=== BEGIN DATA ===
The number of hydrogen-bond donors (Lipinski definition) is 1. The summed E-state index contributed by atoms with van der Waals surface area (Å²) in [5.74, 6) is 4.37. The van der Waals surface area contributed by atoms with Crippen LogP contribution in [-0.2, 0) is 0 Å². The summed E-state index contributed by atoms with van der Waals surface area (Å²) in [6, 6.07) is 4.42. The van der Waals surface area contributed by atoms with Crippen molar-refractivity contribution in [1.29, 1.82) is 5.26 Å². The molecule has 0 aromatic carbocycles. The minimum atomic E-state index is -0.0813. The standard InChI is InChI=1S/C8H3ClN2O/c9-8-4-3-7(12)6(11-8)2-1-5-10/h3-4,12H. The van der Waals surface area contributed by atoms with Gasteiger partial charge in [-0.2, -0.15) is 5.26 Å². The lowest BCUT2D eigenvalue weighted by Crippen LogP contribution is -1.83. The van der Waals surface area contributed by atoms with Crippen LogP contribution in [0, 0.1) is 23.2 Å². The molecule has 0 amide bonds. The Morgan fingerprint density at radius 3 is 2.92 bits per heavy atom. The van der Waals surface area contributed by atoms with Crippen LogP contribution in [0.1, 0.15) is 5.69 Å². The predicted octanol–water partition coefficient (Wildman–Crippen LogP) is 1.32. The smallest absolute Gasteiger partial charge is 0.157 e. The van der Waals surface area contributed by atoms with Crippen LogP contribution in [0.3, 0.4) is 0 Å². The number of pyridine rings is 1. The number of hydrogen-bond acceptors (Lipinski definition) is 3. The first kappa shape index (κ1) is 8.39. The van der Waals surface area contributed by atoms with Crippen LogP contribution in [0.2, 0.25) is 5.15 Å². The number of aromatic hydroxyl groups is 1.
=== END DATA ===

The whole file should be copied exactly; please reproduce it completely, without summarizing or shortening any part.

The number of hydrogen-bond donors (Lipinski definition) is 1. The summed E-state index contributed by atoms with van der Waals surface area (Å²) in [5.74, 6) is 4.37. The van der Waals surface area contributed by atoms with Crippen LogP contribution in [-0.2, 0) is 0 Å². The summed E-state index contributed by atoms with van der Waals surface area (Å²) in [6, 6.07) is 4.42. The van der Waals surface area contributed by atoms with Crippen molar-refractivity contribution in [1.29, 1.82) is 5.26 Å². The molecule has 0 aromatic carbocycles. The minimum atomic E-state index is -0.0813. The standard InChI is InChI=1S/C8H3ClN2O/c9-8-4-3-7(12)6(11-8)2-1-5-10/h3-4,12H. The van der Waals surface area contributed by atoms with Gasteiger partial charge in [-0.2, -0.15) is 5.26 Å². The lowest BCUT2D eigenvalue weighted by Crippen LogP contribution is -1.83. The van der Waals surface area contributed by atoms with Crippen LogP contribution in [0, 0.1) is 23.2 Å². The molecule has 0 amide bonds. The Morgan fingerprint density at radius 3 is 2.92 bits per heavy atom. The van der Waals surface area contributed by atoms with Crippen LogP contribution in [0.1, 0.15) is 5.69 Å². The predicted octanol–water partition coefficient (Wildman–Crippen LogP) is 1.32. The smallest absolute Gasteiger partial charge is 0.157 e. The van der Waals surface area contributed by atoms with Crippen LogP contribution in [0.3, 0.4) is 0 Å². The number of pyridine rings is 1. The number of hydrogen-bond acceptors (Lipinski definition) is 3. The first kappa shape index (κ1) is 8.39. The van der Waals surface area contributed by atoms with Crippen LogP contribution in [0.2, 0.25) is 5.15 Å². The number of aromatic hydroxyl groups is 1.